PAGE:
What’s a “rider” and why should I care?
A rider is a document that details the requirements for booking the act, other than the fees.
A band might have one large rider or multiple riders (hospitality rider, lodging rider, technical rider, etc.), each of which you should evaluate for cost and realism. It is not unusual for bands to ask for separate rooms for each band member, as most of these band’s members are in their 40s, 50s and even 60s and 70s (the same age as your audience), depending on the act!
Most bands also need meals and “hospitality” (snacks and beverages at sound check, for example) and transportation to/from an airport. Be sure to ask if the band all arrives together, as you may need to consider multiple airport runs.
Many bands also have a publicity rider which details how the band or show is to be promoted. Even private events need to know how best to publicize the details of the show. It is a good idea to speak to the band’s publicist early in the timeline to create the most effective plan for promotion.
If the band has no full-time publicist, it’s a good idea to stick as closely as possible to the terms of the publicity rider. The most successful bands have a lengthy history of self-promotion and know what works best to incite potential attendees to buy tickets to your show.
For example, if you book a tribute band that features a former member of the actual band, it may be wise to promote the show using that band member’s pedigree, rather than lumping the band in with the rest of your tribute series.
Ideally, you will blend your promotional ideas with the band’s publicity requirements in order to arrive at the optimal PR solution for your event.
The backline rider details the musical equipment that the band requires in order to do their show. A band that flies to your event will not carry their own drum set (unless you want to add another $2K for baggage fees!)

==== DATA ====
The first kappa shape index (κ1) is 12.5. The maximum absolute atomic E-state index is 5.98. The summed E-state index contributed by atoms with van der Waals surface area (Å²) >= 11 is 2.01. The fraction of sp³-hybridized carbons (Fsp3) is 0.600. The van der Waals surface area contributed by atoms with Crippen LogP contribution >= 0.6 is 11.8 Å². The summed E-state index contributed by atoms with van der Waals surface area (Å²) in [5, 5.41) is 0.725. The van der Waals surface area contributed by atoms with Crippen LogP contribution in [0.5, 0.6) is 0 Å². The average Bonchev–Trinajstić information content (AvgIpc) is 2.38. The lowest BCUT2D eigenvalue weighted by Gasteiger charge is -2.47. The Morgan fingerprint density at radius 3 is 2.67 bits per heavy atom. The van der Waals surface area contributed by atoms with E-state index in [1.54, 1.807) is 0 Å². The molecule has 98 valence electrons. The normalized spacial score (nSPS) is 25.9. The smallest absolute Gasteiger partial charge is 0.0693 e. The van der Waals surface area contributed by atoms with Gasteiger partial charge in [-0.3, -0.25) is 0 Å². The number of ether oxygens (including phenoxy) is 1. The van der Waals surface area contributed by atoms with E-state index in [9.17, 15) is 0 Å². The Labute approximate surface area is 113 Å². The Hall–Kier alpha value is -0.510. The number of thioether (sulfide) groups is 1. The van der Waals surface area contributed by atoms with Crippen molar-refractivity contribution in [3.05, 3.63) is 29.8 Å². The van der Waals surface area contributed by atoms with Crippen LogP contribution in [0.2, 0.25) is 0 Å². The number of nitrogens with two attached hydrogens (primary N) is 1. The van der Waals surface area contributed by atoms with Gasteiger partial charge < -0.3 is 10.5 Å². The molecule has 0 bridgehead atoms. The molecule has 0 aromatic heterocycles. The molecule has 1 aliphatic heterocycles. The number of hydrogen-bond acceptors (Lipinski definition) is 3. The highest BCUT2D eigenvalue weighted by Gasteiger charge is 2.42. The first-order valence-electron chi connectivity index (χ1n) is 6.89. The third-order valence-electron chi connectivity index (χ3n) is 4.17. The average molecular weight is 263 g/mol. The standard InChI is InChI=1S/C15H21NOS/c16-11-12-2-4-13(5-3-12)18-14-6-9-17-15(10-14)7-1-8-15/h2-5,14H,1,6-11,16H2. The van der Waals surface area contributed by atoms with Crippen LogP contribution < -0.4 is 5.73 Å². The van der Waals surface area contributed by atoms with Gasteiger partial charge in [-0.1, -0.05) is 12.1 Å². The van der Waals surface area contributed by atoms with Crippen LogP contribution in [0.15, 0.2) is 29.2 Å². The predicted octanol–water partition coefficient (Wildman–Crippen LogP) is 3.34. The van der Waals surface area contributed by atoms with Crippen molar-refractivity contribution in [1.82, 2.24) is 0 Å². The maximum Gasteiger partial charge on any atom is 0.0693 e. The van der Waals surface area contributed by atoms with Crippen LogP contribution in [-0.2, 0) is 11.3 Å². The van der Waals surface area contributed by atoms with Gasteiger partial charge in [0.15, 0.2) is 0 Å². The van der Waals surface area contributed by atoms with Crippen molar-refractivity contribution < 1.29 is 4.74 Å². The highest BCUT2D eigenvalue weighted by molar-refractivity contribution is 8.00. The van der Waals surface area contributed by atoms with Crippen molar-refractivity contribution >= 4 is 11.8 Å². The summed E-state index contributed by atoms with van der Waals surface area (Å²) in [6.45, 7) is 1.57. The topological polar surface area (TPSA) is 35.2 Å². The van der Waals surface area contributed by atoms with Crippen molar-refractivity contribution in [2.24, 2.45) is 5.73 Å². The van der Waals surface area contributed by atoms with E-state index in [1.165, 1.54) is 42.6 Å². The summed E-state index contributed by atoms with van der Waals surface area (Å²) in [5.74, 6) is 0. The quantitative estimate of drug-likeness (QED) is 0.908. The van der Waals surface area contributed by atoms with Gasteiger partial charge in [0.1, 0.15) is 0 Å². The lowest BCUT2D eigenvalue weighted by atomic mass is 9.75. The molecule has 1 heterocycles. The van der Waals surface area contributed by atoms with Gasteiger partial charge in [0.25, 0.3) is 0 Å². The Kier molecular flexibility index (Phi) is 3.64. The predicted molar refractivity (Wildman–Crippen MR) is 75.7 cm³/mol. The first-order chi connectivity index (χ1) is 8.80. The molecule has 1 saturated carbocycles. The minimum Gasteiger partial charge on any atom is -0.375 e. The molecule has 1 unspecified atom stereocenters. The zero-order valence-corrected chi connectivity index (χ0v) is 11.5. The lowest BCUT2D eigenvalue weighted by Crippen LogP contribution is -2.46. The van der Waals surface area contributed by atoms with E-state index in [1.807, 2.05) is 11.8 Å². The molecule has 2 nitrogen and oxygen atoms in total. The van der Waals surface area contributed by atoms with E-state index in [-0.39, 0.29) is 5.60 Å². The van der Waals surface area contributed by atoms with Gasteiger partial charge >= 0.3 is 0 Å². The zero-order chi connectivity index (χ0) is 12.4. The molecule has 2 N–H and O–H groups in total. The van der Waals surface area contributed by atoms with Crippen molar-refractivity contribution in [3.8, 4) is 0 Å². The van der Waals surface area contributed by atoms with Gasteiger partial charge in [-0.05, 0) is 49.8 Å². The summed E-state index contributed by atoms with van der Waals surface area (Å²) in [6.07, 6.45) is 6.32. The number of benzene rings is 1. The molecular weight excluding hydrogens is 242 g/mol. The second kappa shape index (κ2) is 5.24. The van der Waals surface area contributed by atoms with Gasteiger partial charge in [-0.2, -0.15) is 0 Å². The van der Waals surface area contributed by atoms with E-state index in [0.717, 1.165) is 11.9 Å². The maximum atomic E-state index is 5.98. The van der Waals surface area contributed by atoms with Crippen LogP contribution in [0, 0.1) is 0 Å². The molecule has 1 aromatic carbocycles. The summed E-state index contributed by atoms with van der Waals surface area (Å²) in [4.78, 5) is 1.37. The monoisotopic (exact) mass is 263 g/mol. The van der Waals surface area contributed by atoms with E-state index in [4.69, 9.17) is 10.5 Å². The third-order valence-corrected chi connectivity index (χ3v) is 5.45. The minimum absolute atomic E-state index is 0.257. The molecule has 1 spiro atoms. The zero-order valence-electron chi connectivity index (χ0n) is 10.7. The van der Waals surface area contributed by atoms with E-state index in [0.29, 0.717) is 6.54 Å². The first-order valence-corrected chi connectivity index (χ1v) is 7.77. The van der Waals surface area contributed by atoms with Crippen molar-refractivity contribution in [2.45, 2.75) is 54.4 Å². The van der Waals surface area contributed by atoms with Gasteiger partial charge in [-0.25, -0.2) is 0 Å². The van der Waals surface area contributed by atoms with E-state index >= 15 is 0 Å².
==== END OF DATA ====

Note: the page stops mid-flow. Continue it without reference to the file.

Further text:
Common backline gear includes full drum kits, large professional-grade “half-stack” guitar amps (Marshall, Mesa Boogie, Blackstar, etc.) and bass guitar amps and/or cabinets (Ampeg SVTs are very common and very large!) Specific models of Les Paul or Stratocaster guitars may be included in a tech rider as backups.
Your band’s backline rider will be as specific as they want it to be. For example, if they say “half-stack guitar amp”, anything fitting that general description will satisfy the terms of the rider. DVP riders always specify specific brands and models to ensure consistency of sound.
The Technical Rider
Pay careful attention to the “tech rider”, or the band’s technical requirements. Many bands have very detailed power, lighting and sound requirements which must be taken into consideration. You don’t want to end up in dangerous situation, such as:
- Inadequate staging – The band simply doesn’t fit on your stage.
- Unsafe staging — Lack of guardrails on raised stages, broken stage panels, or flooded areas after Midwest rainstorms.
- Lack of Power – Inadequate power supply with insufficient amperage or voltage fluctuations, which may cause delicate musical equipment to reboot or fail in the middle of a show.
Does the band have a good representative?
Whether you’re speaking with the band leader, a manager or a booking agent, is the band’s representative professional, caring and courteous? Or do they seem rushed, hushed and anxious to put out the next fire? Monosyllabic answers to your questions are not your friend when there are a million details to manage. Curtness can lead to disastrous misunderstandings.
You need to know that the band you’re hiring is going to show up on time for the load-in and soundcheck, not to mention for the performance itself. The more information you have, the better.
A successful event starts with easy and clear, three-way communications between you, the band’s representative, and the band themselves. If communications are challenged during the sales process, you can bet it won’t improve once they have you under contract. If you find the band’s representative to be a poor communicator, walk away early and save yourself the heartache.
If you have checked off all the above factors, the band you’re interested in passes muster and you hire them, you are very likely to present a successful, well-attended and crowd-pleasing rock tribute show. As with any complex B2B interaction, careful screening and planning, attention to detail and clear communications are your best friend.